Additionally the use of plastic in packaging and preserving food as well as in medical equipment and research around the world means oil supply is a relevant and pressing issue for people and governments across the world.

 

The International Energy Agency suggest this oil shortage is a huge problem for the worlds economy as large shifts in demand and supply create economic instability however BP claim that technological advances mean the world has energy resources to supply us for decades to come and we need not be concerned about the shortage of oil.

From an environmental perspective, this enforced shift to alternative / renewable resources to replace fossil fuels is a rather promising outcome.

 

Where is new technology at right now?

At this stage, many alternative fuels such as biodiesel and bio-alcohol have been developed. Battery, solar and wind power technology are also rapidly improving in their cost and capacity and many would argue a combination of these technologies would easily provide the energy demands of the current global population.

The major hurdle to making this switch away from oil reliance appears to be belief and commitment to policy change by governments and influential companies.

Sunset on the wind farm

A windfarm – one alternative source of energy

Image courtesy of brian.abeling via flickr

 

So what does the future look like?

 It appears that crude oil will last the world another decade or two and in the meantime, with development of alternative technologies full-steam ahead (pun absolutely intended) hopefully the transition to more sustainable energy supplies will be the easiest and most logical option for governments and large companies to choose in the future.


The plight of plants

 

There’s no way of softening the blow, plants just aren’t as “cool” as animals. At least, that’s what most people think. People all over the world are suffering from what scientists are calling “plant blindness.”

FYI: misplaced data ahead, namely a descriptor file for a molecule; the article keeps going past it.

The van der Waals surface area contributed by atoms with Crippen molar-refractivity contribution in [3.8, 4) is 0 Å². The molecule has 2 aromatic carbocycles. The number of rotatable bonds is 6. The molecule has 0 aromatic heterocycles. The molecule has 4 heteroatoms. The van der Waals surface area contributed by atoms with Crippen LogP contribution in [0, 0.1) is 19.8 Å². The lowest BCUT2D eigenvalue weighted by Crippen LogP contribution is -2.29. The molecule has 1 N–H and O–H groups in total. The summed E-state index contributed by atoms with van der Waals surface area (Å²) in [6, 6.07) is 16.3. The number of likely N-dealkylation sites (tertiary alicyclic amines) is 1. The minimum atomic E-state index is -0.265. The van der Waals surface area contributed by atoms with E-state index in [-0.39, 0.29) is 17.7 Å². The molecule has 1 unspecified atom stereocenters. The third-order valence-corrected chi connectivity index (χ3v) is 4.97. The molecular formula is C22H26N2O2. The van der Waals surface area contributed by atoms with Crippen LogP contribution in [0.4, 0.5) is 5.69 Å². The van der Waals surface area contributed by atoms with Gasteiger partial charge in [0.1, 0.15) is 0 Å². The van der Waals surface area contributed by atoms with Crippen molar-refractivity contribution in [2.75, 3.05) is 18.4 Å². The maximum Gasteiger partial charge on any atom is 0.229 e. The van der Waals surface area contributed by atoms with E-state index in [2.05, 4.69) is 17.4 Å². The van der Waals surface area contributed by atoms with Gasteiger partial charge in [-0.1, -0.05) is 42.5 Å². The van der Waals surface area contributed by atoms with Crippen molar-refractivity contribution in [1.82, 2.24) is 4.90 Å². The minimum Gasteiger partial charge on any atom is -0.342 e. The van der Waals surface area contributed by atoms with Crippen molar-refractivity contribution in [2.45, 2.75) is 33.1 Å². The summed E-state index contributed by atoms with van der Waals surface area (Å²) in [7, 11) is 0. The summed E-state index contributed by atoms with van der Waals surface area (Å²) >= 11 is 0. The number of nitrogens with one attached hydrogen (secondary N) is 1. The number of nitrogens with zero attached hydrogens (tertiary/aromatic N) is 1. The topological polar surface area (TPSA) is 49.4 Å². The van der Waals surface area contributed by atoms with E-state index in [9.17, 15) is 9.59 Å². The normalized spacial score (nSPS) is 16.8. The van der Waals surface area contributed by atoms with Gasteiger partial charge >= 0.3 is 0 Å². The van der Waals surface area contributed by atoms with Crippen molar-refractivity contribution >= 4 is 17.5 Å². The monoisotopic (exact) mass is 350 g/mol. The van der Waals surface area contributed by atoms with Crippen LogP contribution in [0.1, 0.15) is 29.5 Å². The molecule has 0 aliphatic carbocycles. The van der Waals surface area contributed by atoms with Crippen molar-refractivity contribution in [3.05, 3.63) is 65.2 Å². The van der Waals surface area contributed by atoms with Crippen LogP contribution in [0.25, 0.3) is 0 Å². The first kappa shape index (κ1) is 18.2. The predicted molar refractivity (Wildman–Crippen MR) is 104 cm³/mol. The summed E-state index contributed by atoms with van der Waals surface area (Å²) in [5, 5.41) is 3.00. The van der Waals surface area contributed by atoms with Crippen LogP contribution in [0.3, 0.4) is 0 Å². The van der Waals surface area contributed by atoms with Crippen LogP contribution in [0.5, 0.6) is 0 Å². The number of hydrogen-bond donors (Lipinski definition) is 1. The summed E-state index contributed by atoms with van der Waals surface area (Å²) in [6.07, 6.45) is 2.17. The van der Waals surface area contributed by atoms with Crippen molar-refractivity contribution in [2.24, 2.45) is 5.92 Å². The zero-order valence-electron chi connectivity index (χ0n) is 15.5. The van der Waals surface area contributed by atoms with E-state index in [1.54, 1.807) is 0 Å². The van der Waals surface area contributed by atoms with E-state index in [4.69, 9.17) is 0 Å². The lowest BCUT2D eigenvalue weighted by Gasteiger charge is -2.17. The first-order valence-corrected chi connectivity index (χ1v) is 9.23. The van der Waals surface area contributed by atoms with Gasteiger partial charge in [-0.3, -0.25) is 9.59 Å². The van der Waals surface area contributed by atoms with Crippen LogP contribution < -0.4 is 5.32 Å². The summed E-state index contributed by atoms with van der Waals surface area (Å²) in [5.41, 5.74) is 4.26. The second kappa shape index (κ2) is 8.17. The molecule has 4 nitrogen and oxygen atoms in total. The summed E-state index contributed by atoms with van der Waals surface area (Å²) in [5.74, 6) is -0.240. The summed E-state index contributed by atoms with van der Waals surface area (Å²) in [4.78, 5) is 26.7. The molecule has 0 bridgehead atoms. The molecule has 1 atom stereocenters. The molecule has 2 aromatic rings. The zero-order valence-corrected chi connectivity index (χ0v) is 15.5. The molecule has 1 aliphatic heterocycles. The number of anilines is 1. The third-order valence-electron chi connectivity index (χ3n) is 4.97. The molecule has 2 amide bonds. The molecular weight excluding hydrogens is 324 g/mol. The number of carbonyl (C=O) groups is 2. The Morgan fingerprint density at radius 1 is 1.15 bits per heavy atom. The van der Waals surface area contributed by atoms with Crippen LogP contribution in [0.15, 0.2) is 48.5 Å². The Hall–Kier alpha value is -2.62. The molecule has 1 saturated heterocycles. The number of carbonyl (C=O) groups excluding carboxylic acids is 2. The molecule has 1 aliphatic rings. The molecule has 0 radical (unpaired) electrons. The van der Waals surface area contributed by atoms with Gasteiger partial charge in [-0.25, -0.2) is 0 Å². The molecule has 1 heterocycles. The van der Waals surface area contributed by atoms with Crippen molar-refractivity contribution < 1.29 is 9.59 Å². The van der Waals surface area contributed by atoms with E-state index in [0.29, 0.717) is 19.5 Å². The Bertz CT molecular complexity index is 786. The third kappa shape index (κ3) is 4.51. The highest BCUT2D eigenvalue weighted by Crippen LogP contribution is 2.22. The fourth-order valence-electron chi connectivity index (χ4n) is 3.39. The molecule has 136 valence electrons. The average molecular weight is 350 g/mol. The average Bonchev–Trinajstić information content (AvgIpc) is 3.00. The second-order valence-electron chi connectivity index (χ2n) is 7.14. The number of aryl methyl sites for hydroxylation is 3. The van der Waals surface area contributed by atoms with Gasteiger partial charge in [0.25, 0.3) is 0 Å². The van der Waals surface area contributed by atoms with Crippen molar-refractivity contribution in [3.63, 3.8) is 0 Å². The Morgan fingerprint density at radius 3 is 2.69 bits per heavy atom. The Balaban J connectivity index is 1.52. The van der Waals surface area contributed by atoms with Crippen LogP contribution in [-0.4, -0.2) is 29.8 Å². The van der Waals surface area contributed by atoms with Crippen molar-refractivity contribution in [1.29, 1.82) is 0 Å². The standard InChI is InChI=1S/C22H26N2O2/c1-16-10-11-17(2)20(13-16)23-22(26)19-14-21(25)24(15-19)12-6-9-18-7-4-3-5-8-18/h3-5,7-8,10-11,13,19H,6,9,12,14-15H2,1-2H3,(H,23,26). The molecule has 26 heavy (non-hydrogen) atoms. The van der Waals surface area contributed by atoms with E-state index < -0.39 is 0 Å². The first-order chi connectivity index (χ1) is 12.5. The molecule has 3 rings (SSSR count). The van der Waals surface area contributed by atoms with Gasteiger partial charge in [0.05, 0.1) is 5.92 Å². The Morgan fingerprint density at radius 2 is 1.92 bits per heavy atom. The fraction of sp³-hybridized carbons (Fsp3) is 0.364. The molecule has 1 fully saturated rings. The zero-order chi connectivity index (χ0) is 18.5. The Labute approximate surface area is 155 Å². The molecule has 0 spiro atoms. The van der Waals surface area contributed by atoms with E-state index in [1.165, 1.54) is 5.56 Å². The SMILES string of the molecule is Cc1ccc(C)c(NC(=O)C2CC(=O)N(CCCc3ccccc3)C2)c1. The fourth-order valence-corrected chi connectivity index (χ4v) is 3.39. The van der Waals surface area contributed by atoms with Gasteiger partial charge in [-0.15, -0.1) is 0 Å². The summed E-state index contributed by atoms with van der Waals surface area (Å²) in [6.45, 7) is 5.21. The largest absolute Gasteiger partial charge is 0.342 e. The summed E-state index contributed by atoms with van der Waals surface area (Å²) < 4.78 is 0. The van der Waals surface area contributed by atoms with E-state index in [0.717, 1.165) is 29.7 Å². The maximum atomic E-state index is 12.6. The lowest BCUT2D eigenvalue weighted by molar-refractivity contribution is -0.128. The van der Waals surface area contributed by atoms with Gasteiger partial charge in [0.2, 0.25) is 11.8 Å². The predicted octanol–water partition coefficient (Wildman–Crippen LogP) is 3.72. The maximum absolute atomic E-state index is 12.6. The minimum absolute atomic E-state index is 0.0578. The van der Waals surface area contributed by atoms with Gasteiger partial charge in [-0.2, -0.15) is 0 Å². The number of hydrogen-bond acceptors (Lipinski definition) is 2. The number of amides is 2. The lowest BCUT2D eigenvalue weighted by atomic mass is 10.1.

Look at this picture – what do you see? You’d probably say, “an iguana.” You miiight say, “an iguana in a tree.” You probably don’t know what kind of tree though. But don’t worry, neither do I, because whoever took the photo didn’t think it was important enough to write down in the description.

A camouflaged iguana at the Parque Nacional do Pantanal Matogrossense — By Giovanna Colombi – Own work, CC BY-SA 4.0, https://commons.wikimedia.org/w/index.php?curid=49832734

This tendency not to notice plants is a problem because it can lead to not valuing plants. In the US, 57% of endangered species are plants, but only 4% of money used to protect species is spent on plants. That’s a big gap. And this a bigger problem than you might think. We rely on plants for food, air, fresh water, psychological wellbeing and other ecosystem services. If we don’t protect our plants, these things go out the window.

So why don’t we tend to notice or value them? There may be an evolutionary explanation – generally, animals have been more important to pay attention to as they have presented significant threats or a significant food source. That, and plants are don’t grab attention by moving.

But it could also be a learned behaviour – for example, school textbooks might devote less time to plants. This creates a zoocentric culture – one focused on animals. But there are some societies that are more plant focused. For example, the Maori people have a creation story in which people and plants are united by genealogical descent. And for Aboriginal Australians, everything in the world is alive, and even plants have their own sense of autonomy, their own personhood.

A red river gum (Eucalyptus camaldulensis). It is probably a normal sight in Australia, but to indigenous Australians it was important for medicine as well as canoe-making. — fir0002 | flagstaffotos.com.au [GFDL 1.2 (http://www.gnu.org/licenses/old-licenses/fdl-1.2.html)], via Wikimedia Commons
So how do we foster this kind of closeness to plants in western culture? Well, people value animals because they can relate to them. Scientists have concluded that to cure plant blindness, we have to create empathy with plants.

One experiment showed that when people were asked to take the perspective of a group of trees that had been cut down, people empathised more with the trees. They were also more willing to engage in environmentally protective behaviours.

Documentaries like Michael Pollan’s “the botany of desire” or David Attenborough’s “Kingdom of plants” go a long way in providing people with a plant’s eye view of the world. Maybe we can unlearn our plant blindness and appreciate these important organisms just as much as animals.


Salamanders just aren’t that into you

Mole salamanders are native to North America and also adorable — By Greg Schechter from San Francisco, USA (Mole Salamander (Ambystoma talpoideum)) [CC BY 2.0 (http://creativecommons.org/licenses/by/2.0)], via Wikimedia Commons